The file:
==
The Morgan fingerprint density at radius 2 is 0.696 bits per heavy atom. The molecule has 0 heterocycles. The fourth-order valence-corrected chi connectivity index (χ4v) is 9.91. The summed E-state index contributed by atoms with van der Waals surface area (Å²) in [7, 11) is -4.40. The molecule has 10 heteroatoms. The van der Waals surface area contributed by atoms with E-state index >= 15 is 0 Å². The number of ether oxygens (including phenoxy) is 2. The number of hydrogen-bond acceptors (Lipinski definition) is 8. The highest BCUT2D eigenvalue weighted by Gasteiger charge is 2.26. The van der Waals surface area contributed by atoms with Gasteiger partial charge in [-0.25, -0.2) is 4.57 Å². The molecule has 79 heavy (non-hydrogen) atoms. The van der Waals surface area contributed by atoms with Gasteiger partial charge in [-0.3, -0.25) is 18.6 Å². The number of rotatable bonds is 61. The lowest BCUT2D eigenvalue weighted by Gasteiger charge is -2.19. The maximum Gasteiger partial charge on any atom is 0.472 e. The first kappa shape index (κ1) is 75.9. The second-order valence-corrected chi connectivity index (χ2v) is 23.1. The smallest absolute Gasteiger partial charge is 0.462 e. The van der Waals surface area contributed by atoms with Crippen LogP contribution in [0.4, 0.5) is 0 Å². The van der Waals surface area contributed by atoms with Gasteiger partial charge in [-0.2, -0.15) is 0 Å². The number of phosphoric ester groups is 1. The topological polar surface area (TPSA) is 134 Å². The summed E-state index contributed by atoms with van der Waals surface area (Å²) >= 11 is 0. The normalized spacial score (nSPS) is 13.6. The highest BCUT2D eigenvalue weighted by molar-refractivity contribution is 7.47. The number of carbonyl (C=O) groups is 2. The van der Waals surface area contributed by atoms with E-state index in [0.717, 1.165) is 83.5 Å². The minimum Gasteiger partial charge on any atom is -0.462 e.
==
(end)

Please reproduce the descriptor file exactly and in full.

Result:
The Morgan fingerprint density at radius 2 is 0.696 bits per heavy atom. The molecule has 0 heterocycles. The fourth-order valence-corrected chi connectivity index (χ4v) is 9.91. The summed E-state index contributed by atoms with van der Waals surface area (Å²) in [7, 11) is -4.40. The molecule has 10 heteroatoms. The van der Waals surface area contributed by atoms with E-state index >= 15 is 0 Å². The number of ether oxygens (including phenoxy) is 2. The number of hydrogen-bond acceptors (Lipinski definition) is 8. The highest BCUT2D eigenvalue weighted by Gasteiger charge is 2.26. The van der Waals surface area contributed by atoms with Gasteiger partial charge in [-0.25, -0.2) is 4.57 Å². The molecule has 79 heavy (non-hydrogen) atoms. The van der Waals surface area contributed by atoms with Gasteiger partial charge in [-0.3, -0.25) is 18.6 Å². The number of rotatable bonds is 61. The lowest BCUT2D eigenvalue weighted by Gasteiger charge is -2.19. The maximum Gasteiger partial charge on any atom is 0.472 e. The first kappa shape index (κ1) is 75.9. The second-order valence-corrected chi connectivity index (χ2v) is 23.1. The smallest absolute Gasteiger partial charge is 0.462 e. The van der Waals surface area contributed by atoms with Crippen LogP contribution in [0.4, 0.5) is 0 Å². The van der Waals surface area contributed by atoms with Gasteiger partial charge in [-0.2, -0.15) is 0 Å². The number of phosphoric ester groups is 1. The topological polar surface area (TPSA) is 134 Å². The summed E-state index contributed by atoms with van der Waals surface area (Å²) >= 11 is 0. The normalized spacial score (nSPS) is 13.6. The highest BCUT2D eigenvalue weighted by molar-refractivity contribution is 7.47. The number of carbonyl (C=O) groups is 2. The van der Waals surface area contributed by atoms with E-state index in [0.717, 1.165) is 83.5 Å². The minimum Gasteiger partial charge on any atom is -0.462 e.